Trigger Warning: This post deals with issues of domestic violence and may be triggering for survivors of abuse.
By Eden Strong for YourTango.com.
Rationally, I should be happy that he’s gone, but it’s not that straightforward.
I was 21 years old when I walked down the aisle to him; he was 29 and promised the world to me. Standing at the altar, looking into the eyes of my new husband, I kissed him and whispered into his ear, “forever and ever”.
I walked out of the chapel that day with his hand in mine, not totally sure what the future held for us, but certainly optimistic about it.
Later that night, after the ceremony had died down and we found ourselves alone, he raped me.
I know what you’re thinking: all couples have sex on their wedding night. But this wasn’t sex; this was a full-out fight that ended with him satisfied and me bruised, bleeding, and screaming for help.
And just like that, I knew the future I was expecting - the one that had been promised to me and, in turn, had pledged my life to - wasn't the future I was going to get.
Why I stayed with him after that is a long story that's familiar to nearly every domestic violence survivor on the planet, but the short version of it, which involves shame, financial dependence, lack of a support system, and fear for my life, is that I simply wasn't able to "just leave him".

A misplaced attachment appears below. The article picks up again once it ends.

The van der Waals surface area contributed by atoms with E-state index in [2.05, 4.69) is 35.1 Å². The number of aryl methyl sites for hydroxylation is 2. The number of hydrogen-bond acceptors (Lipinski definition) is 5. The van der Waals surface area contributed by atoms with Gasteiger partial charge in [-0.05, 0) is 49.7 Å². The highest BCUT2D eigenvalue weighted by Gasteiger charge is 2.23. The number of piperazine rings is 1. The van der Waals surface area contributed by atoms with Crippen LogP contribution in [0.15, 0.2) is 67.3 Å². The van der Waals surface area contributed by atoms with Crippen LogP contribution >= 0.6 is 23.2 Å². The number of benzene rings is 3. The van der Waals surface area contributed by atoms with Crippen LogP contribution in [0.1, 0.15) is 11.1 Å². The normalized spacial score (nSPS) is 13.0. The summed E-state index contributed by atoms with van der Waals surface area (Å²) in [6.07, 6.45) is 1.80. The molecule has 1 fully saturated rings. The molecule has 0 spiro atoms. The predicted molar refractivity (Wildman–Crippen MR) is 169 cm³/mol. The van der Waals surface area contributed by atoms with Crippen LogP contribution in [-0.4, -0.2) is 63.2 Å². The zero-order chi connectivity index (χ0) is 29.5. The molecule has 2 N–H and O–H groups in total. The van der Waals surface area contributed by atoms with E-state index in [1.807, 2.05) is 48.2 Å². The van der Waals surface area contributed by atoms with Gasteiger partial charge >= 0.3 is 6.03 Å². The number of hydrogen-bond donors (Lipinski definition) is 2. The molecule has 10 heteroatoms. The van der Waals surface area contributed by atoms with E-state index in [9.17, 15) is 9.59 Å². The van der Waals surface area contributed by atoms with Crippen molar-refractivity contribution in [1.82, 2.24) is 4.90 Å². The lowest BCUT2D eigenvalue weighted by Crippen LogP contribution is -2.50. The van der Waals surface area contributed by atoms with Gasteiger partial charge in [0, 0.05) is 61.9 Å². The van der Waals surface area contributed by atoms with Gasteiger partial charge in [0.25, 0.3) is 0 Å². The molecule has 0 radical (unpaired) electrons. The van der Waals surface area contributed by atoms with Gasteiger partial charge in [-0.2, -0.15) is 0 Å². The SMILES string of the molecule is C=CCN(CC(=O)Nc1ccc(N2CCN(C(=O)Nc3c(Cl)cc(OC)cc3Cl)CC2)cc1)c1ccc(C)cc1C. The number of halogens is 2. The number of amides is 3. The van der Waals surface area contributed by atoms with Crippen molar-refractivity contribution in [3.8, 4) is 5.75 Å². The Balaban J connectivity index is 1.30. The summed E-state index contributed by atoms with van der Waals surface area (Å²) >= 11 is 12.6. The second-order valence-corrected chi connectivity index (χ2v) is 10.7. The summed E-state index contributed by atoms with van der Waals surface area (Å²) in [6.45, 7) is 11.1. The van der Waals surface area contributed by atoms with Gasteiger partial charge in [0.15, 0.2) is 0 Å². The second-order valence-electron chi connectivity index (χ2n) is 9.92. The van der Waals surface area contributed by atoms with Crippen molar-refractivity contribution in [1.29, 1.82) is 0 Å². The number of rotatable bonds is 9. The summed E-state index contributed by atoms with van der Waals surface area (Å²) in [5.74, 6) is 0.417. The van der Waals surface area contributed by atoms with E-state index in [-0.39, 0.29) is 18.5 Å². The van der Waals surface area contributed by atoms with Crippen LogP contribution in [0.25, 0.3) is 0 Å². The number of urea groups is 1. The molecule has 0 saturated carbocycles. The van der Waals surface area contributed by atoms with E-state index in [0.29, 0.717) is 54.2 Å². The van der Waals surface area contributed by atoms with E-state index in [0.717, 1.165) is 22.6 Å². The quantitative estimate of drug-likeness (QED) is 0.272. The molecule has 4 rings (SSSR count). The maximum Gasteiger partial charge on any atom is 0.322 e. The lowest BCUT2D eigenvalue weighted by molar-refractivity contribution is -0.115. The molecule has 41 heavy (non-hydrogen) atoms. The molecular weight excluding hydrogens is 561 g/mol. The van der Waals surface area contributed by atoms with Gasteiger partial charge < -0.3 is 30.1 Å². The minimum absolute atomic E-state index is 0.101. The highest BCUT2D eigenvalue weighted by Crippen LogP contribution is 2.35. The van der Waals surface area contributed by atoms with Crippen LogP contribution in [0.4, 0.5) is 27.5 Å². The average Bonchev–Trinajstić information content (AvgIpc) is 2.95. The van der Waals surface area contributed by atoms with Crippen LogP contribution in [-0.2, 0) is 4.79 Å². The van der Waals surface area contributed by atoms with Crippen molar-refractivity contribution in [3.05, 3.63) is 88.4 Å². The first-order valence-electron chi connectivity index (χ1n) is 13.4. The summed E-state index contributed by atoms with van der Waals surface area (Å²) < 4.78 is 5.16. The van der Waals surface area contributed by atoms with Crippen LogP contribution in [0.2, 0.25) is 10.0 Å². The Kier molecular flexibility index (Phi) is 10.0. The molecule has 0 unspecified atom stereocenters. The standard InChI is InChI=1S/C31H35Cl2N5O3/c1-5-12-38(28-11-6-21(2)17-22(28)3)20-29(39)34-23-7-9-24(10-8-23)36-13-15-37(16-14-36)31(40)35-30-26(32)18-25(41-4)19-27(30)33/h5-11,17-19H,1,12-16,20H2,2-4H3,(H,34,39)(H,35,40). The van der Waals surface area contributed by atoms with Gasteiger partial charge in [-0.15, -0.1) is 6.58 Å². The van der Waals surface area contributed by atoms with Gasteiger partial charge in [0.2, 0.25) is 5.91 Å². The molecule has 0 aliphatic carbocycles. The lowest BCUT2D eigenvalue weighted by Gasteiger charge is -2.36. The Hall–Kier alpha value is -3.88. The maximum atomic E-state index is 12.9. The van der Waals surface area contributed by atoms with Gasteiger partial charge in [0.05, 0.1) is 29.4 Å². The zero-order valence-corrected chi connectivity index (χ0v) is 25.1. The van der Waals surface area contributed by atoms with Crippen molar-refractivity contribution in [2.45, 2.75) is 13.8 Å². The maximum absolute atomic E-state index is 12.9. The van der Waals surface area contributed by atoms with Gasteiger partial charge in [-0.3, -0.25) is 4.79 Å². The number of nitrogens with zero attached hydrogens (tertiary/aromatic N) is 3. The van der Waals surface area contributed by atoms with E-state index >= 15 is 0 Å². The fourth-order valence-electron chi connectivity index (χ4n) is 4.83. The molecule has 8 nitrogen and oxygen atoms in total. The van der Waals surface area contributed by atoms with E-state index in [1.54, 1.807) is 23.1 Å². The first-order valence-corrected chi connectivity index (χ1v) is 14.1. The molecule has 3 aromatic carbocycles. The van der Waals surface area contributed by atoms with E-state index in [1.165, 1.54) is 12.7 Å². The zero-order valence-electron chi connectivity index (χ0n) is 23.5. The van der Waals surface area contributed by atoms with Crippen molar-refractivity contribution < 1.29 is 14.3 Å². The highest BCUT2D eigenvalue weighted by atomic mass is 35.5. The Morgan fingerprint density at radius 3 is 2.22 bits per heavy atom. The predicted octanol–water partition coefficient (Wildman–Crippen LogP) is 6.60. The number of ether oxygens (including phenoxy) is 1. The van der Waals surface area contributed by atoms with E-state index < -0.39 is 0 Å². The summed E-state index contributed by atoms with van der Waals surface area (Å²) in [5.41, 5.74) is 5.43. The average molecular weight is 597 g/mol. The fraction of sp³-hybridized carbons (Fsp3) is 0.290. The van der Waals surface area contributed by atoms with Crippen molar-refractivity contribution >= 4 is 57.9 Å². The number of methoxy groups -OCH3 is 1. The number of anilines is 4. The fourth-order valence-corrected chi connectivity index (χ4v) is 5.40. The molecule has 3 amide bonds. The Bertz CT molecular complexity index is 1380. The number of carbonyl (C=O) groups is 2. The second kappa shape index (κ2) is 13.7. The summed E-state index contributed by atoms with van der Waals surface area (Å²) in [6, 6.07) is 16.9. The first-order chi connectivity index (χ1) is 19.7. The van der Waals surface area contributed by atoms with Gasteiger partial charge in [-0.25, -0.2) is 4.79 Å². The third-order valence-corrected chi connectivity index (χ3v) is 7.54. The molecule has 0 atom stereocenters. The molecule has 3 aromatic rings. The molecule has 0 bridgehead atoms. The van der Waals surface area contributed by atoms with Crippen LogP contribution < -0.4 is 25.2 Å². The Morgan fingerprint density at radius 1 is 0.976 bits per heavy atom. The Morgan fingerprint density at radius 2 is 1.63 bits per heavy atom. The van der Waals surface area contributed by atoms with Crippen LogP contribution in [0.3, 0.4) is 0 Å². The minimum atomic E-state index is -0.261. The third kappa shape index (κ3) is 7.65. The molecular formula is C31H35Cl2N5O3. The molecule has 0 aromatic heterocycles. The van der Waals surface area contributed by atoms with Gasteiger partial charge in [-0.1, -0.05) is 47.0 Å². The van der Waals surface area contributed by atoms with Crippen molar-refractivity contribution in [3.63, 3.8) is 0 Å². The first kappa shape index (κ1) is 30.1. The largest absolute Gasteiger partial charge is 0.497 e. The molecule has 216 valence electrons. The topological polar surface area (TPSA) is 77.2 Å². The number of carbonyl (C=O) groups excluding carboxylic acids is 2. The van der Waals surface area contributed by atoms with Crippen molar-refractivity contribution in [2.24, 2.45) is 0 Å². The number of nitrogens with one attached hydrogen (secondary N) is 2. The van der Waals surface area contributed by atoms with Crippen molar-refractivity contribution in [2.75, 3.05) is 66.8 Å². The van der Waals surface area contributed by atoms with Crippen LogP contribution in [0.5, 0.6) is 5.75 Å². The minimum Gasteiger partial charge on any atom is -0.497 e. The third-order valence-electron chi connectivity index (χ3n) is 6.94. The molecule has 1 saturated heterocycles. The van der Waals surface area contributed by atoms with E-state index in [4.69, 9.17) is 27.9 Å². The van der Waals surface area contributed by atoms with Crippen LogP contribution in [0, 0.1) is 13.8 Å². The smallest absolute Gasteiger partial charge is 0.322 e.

Eight years later, after the birth of two children, my husband left the family without warning for a new future - a future that didn't include me or our children. His final departure took with him the remaining promises that had been made to me.
I didn't even know that a heart could withstand so much pain and still manage to beat, especially one that had already suffered years of unthinkable damage. My abusive rapist husband was gone - and I was grieving in a way that no one understood.